It's a conspiracy myth that Powers changed his statements at the request of the FBI. O'Donnell probably. But Powers no. I compiled quote after quote on this matter on my website.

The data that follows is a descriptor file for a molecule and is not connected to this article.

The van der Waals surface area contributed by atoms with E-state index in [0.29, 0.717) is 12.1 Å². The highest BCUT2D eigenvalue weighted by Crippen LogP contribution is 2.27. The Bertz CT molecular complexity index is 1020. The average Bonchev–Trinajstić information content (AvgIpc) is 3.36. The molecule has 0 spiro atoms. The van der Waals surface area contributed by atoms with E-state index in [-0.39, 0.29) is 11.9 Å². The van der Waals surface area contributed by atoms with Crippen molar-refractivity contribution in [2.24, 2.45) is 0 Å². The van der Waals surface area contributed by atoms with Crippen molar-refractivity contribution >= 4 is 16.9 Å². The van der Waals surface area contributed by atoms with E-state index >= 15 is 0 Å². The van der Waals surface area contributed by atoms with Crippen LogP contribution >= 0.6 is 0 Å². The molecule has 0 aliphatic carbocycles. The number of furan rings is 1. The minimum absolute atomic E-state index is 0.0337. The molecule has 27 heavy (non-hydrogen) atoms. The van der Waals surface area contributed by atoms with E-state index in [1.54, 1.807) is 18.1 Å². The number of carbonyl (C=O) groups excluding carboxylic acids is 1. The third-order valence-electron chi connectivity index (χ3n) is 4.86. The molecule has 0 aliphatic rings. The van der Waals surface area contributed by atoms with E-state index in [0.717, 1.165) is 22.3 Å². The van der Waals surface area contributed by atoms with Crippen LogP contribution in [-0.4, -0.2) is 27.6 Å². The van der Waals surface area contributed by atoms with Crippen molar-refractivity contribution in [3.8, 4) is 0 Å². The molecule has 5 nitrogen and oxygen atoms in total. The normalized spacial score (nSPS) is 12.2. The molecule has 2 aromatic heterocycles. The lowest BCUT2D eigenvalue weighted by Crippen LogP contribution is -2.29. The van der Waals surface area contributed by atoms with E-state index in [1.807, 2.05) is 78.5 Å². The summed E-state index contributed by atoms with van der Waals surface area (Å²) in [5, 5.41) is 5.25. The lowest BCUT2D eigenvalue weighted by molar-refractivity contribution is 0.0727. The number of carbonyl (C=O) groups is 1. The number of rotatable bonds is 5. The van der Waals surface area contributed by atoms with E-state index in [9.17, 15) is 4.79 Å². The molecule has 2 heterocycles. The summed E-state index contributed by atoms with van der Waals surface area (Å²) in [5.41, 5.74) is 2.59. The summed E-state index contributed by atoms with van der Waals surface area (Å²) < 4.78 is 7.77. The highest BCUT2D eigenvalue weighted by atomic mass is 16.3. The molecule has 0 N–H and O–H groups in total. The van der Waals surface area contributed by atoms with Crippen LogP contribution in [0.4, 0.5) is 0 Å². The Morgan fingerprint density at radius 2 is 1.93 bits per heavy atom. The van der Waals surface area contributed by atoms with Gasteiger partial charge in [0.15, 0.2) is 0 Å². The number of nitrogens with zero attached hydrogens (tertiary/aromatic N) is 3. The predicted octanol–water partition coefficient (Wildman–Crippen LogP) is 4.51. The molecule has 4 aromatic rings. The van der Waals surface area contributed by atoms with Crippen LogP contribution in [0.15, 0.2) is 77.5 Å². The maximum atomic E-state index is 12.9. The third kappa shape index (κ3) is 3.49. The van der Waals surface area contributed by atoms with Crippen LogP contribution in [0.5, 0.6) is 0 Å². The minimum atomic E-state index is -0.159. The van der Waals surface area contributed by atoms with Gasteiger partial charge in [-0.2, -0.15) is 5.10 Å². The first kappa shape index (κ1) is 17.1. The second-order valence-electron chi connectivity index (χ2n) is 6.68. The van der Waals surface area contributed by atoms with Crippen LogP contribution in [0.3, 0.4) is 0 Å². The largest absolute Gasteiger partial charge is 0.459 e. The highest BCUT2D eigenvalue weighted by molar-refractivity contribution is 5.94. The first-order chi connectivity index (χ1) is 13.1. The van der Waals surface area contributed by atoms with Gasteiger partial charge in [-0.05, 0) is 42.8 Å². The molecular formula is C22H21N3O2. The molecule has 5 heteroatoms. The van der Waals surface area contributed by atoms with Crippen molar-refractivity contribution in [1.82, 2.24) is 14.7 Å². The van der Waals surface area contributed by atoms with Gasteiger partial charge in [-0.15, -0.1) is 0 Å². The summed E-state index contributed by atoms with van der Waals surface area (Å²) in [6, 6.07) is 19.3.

From patspeer.com, chapter 5b.